Inside Axel Springer’s WhatsApp experiment to get teens into politics
Germany is less than three months away from a national election, and publishers there are pushing for new ways to engage first-time voters in the run-up. That’s why Axel Springer’s in-house journalism school’s latest project was to figure out what new editorial formats engage 18- to 22-year-olds in politics, specifically via WhatsApp.
Chief editors from across Axel Springer’s titles help select the Axel Springer Academy’s 40 students, who receive on-the-job training at the publisher’s titles, including Bild, Business Insider Germany and Politico Europe. The WhatsApp trial ran for a week in June, and Axel Springer editors are now receiving the results. Here’s a closer look at the project:
WhatsApp is relatively uncharted media territory in Germany, even though 95 percent of teens there use it, according to German research firm MPFS. That made it a tantalizing test bed for the Academy team, according to its chief, Marc Thomas Spahl.
Although the trial was just a week, it required a lot of planning with multiple focus groups of young people. People were asked what topics interested them and how they use WhatsApp. The feedback informed the formats created. The upshot: Those asked said they dislike being bombarded with alerts and prefer consuming news in short bursts. They dislike products that feel automated, like chatbots. Based on the feedback, the Academy team named the trial’s WhatsApp group “Shotty” to reflect giving a shot of information, selected five topics of focus that particularly resonated with young people and created four new formats that were published each day — one in the morning, two in the afternoon and the last one at night.
The five topics chosen were radicalization, the environment, sexting and the perils of sending nude photos, job orientation and Europe. “We focused on topics like why are so many people joining IS [the Islamic State], and what the dangers are with plastic waste, and another important topic for young people — the dangers of sending nude photos and sexting. We were careful not to take the moral high ground on that topic and risk coming across as preaching. The aim was to offer constructive solutions to some of these issues that could help,” said Spahl.
For example, on one day the team posted a video featuring a young woman sharing how her ex-boyfriend had distributed nude photos of her without her consent. The video then cut to experts giving advice on what people can do if that happens to them and information on what legal rights people would have in such a scenario. The job orientation content examined topics like the benefits of vocational over academic training. For the Europe-focused day on June 8, the day of the U.K. general election, some of the team members traveled to London to ask young people their thoughts about voting.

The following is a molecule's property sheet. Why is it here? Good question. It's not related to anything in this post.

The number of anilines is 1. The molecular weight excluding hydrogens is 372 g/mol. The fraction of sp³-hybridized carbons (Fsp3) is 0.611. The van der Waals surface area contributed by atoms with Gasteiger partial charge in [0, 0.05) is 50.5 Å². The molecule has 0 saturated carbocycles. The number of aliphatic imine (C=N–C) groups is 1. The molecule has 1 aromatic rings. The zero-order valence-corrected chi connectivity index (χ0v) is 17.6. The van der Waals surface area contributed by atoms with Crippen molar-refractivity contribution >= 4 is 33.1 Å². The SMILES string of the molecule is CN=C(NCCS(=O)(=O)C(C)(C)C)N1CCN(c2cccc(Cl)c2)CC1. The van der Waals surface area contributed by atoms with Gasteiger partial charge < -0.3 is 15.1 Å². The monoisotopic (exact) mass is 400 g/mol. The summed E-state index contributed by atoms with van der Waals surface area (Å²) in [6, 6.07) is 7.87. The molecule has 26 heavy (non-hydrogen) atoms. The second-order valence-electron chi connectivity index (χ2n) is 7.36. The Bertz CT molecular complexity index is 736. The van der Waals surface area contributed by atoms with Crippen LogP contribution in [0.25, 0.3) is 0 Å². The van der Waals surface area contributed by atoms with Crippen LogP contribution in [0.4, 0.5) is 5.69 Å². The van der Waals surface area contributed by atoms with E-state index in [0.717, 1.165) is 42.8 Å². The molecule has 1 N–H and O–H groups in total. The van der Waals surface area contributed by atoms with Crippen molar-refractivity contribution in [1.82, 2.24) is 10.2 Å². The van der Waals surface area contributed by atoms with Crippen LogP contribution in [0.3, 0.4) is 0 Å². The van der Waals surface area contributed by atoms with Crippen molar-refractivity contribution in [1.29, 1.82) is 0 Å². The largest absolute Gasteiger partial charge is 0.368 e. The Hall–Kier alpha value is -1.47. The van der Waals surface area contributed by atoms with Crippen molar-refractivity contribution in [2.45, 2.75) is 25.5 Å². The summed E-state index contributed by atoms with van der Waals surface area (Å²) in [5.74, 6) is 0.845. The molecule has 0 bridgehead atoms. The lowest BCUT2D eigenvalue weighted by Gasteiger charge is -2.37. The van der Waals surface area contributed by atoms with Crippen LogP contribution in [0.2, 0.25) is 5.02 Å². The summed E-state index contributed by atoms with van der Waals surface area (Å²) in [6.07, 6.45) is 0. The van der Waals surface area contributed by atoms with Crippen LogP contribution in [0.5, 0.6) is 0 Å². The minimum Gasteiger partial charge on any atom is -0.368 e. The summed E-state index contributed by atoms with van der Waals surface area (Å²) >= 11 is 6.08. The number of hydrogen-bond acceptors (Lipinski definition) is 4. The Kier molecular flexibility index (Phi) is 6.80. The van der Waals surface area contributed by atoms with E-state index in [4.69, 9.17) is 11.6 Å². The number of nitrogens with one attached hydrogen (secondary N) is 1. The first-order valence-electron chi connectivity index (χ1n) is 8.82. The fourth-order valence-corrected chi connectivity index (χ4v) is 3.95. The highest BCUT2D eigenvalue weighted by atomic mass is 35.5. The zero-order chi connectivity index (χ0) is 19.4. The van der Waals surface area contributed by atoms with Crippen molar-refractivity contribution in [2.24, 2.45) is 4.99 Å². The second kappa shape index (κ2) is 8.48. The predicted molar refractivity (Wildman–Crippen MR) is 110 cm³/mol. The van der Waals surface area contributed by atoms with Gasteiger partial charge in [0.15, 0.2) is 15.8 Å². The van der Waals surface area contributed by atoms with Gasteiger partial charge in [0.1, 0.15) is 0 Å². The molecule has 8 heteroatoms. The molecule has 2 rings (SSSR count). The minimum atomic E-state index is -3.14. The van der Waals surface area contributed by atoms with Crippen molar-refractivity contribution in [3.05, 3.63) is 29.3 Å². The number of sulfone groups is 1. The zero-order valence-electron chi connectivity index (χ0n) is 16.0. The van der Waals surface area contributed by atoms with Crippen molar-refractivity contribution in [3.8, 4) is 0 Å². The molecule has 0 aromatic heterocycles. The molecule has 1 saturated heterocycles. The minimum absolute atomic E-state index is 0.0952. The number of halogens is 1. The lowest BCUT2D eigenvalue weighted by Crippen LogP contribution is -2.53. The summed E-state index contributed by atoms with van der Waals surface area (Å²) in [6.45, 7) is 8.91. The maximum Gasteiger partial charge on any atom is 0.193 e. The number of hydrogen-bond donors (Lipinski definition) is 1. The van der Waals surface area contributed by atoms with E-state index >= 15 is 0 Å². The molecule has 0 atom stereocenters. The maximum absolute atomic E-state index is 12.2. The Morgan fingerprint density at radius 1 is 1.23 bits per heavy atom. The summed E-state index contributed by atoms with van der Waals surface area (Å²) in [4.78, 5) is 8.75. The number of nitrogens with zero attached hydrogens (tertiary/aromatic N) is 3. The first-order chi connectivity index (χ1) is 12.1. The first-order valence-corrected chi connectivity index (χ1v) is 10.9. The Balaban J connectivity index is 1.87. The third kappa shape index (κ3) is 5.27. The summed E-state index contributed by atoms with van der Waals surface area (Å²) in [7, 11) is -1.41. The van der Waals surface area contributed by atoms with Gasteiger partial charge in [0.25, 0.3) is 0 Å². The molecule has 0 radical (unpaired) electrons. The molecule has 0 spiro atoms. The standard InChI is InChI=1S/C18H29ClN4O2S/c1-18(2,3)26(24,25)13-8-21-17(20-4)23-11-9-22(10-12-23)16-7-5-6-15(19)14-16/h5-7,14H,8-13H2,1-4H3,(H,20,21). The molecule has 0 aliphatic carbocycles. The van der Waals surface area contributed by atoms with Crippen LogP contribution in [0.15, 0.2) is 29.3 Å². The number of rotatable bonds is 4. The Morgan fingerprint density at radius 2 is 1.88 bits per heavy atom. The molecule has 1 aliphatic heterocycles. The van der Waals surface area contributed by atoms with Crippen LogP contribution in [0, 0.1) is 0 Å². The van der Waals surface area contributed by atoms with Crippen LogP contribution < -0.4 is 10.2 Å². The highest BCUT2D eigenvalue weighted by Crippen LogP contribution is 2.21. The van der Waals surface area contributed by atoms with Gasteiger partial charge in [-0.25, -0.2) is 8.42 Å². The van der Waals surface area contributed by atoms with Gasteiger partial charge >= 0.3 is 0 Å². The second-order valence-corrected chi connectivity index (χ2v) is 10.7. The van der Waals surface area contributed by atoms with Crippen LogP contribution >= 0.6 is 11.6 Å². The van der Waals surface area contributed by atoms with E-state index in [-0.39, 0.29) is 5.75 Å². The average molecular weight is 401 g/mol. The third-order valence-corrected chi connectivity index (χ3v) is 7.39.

Each morning, an audio news message ran, featuring the same two Academy students presenting the big political news of the day. Keeping the messages to three minutes each day resulted in 98 percent of the 2,500 people who signed up to the group listening to the entire voice message. “This group of teens are not so much fans of the classical podcast, but they are used to listening to voice messages on WhatsApp, and they can listen to these audio messages whenever they like and when on the move, so that worked well,” said Spahl.
In the afternoon, the team used WhatsApp Status, a feature released in April, which has the same 24-hour vanishing feature as Snapchat and Instagram Stories. Status lets users share photos, videos and animated GIFs with friends. Users can also overlay images or videos with text, finger sketches and emoji. The team used all these features in their Status updates. Half of the 2,500 users watched the Status reports, with 90 percent of those watching the 30-second clips in full. “You have the videos, but also infographics, pictures, quotations, emojis — you have to combine all these elements to create a new kind of digital storytelling for WhatsApp,” said Spahl.
The team tried using Facebook as a secondary channel for its second afternoon format. It prepared 15-minute Live Q&As with experts on each of the topics, all of which ran on a Shotty Facebook page. At 6 p.m. each day, WhatsApp group users got an alert with a link they could click on to view the Live — a format it probably won’t repeat. “We had 2,000 people watching the streams, which is OK, but we expected more. The streams took a lot of preparation to do professionally — we won’t bother with that if we do another project like this. They looked too much like classical TV streaming, which isn’t what young people want on this channel,” said Spahl.
A late-night news memo was also sent out daily containing three or four of the day’s most important political news stories. Ninety percent of users read all the messages, according to Spahl.
Images courtesy of Axel Springer
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